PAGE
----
Comparison of various techniques used to estimate spontaneous baroreflex sensitivity (the EuroBaVar study)

Am J Physiol Regul Integr Comp Physiol. 2004 Jan;286(1):R226-31. doi: 10.1152/ajpregu.00709.2002. Epub 2003 Sep 18.


This study compared spontaneous baroreflex sensitivity (BRS) estimates obtained from an identical set of data by 11 European centers using different methods and procedures. Noninvasive blood pressure (BP) and ECG recordings were obtained in 21 subjects, including 2 subjects with established baroreflex failure. Twenty-one estimates of BRS were obtained by methods including the two main techniques of BRS estimates, i.e., the spectral analysis (11 procedures) and the sequence method (7 procedures) but also one trigonometric regressive spectral analysis method (TRS), one exogenous model with autoregressive input method (X-AR), and one Z method. With subjects in a supine position, BRS estimates obtained with calculations of alpha-coefficient or gain of the transfer function in both the low-frequency band or high-frequency band, TRS, and sequence methods gave strongly related results. Conversely, weighted gain, X-AR, and Z exhibited lower agreement with all the other techniques. In addition, the use of mean BP instead of systolic BP in the sequence method decreased the relationships with the other estimates. Some procedures were unable to provide results when BRS estimates were expected to be very low in data sets (in patients with established baroreflex failure). The failure to provide BRS values was due to setting of algorithmic parameters too strictly. The discrepancies between procedures show that the choice of parameters and data handling should be considered before BRS estimation. These data are available on the web site ( to allow the comparison of new techniques with this set of results.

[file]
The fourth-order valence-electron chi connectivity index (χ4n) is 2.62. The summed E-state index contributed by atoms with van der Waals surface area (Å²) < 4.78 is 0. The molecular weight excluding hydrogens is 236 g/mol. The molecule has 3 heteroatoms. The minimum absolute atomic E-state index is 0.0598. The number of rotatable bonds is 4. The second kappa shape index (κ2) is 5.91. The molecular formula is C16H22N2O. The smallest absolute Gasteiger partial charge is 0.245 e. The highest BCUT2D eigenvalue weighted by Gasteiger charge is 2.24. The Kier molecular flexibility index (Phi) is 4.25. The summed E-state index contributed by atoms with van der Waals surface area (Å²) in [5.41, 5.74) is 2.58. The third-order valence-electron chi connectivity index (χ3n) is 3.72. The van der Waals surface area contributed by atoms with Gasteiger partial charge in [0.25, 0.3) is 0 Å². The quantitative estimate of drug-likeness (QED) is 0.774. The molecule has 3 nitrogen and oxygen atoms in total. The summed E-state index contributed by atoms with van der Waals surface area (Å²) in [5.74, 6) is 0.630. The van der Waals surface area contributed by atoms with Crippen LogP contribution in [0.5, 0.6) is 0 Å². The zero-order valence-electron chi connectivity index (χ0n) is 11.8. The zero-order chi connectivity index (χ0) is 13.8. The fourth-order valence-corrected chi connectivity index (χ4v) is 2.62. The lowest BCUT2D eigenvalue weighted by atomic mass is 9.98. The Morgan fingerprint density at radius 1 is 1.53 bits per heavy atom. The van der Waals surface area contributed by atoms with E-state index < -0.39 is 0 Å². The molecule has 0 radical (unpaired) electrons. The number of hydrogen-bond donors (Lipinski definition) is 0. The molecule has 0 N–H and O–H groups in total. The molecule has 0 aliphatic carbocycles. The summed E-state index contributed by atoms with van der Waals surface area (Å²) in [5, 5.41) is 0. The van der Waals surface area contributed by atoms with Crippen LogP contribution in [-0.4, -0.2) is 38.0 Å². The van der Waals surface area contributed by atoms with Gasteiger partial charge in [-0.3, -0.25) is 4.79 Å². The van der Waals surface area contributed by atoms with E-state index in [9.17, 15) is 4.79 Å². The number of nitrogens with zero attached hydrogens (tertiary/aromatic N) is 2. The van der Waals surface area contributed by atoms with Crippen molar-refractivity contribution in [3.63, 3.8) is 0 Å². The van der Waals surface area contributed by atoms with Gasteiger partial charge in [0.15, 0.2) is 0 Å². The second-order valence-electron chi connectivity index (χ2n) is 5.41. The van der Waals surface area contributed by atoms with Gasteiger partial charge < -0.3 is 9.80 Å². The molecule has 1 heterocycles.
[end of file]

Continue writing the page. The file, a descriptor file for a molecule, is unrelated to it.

Publication types

  • Comparative Study
  • Evaluation Study

MeSH terms

  • Adult
  • Baroreflex / physiology*
  • Blood Pressure
  • Diagnostic Techniques, Cardiovascular*
  • Electrocardiography
  • Female
  • Heart Rate / physiology*
  • Humans
  • Male
  • Posture
  • Supine Position